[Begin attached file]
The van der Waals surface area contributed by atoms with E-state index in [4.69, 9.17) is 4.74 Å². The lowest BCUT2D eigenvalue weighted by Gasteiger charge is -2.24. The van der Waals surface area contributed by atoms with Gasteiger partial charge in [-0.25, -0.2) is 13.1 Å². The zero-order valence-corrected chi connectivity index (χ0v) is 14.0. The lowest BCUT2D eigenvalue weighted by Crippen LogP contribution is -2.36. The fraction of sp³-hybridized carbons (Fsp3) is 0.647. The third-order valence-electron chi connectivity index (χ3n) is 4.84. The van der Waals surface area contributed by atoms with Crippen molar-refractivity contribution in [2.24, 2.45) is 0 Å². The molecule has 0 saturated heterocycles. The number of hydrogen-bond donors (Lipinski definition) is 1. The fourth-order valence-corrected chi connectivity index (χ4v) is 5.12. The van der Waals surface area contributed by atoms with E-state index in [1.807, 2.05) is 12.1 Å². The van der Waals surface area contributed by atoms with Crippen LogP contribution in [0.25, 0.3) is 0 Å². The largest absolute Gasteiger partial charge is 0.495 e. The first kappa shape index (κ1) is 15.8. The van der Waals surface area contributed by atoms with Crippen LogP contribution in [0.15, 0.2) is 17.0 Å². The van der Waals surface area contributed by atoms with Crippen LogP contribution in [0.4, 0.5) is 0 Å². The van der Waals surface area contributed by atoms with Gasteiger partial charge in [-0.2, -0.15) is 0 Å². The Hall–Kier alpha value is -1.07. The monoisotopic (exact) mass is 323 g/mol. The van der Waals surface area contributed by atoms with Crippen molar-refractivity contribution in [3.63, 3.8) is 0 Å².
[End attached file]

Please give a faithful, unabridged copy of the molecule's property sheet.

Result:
The van der Waals surface area contributed by atoms with E-state index in [4.69, 9.17) is 4.74 Å². The lowest BCUT2D eigenvalue weighted by Gasteiger charge is -2.24. The van der Waals surface area contributed by atoms with Gasteiger partial charge in [-0.25, -0.2) is 13.1 Å². The zero-order valence-corrected chi connectivity index (χ0v) is 14.0. The lowest BCUT2D eigenvalue weighted by Crippen LogP contribution is -2.36. The fraction of sp³-hybridized carbons (Fsp3) is 0.647. The third-order valence-electron chi connectivity index (χ3n) is 4.84. The van der Waals surface area contributed by atoms with Crippen molar-refractivity contribution in [2.24, 2.45) is 0 Å². The molecule has 0 saturated heterocycles. The number of hydrogen-bond donors (Lipinski definition) is 1. The fourth-order valence-corrected chi connectivity index (χ4v) is 5.12. The van der Waals surface area contributed by atoms with E-state index in [1.807, 2.05) is 12.1 Å². The van der Waals surface area contributed by atoms with Crippen LogP contribution in [0.25, 0.3) is 0 Å². The largest absolute Gasteiger partial charge is 0.495 e. The first kappa shape index (κ1) is 15.8. The van der Waals surface area contributed by atoms with Crippen LogP contribution in [0.15, 0.2) is 17.0 Å². The van der Waals surface area contributed by atoms with Crippen LogP contribution in [0.4, 0.5) is 0 Å². The van der Waals surface area contributed by atoms with Gasteiger partial charge in [-0.2, -0.15) is 0 Å². The Hall–Kier alpha value is -1.07. The monoisotopic (exact) mass is 323 g/mol. The van der Waals surface area contributed by atoms with Crippen molar-refractivity contribution in [3.63, 3.8) is 0 Å².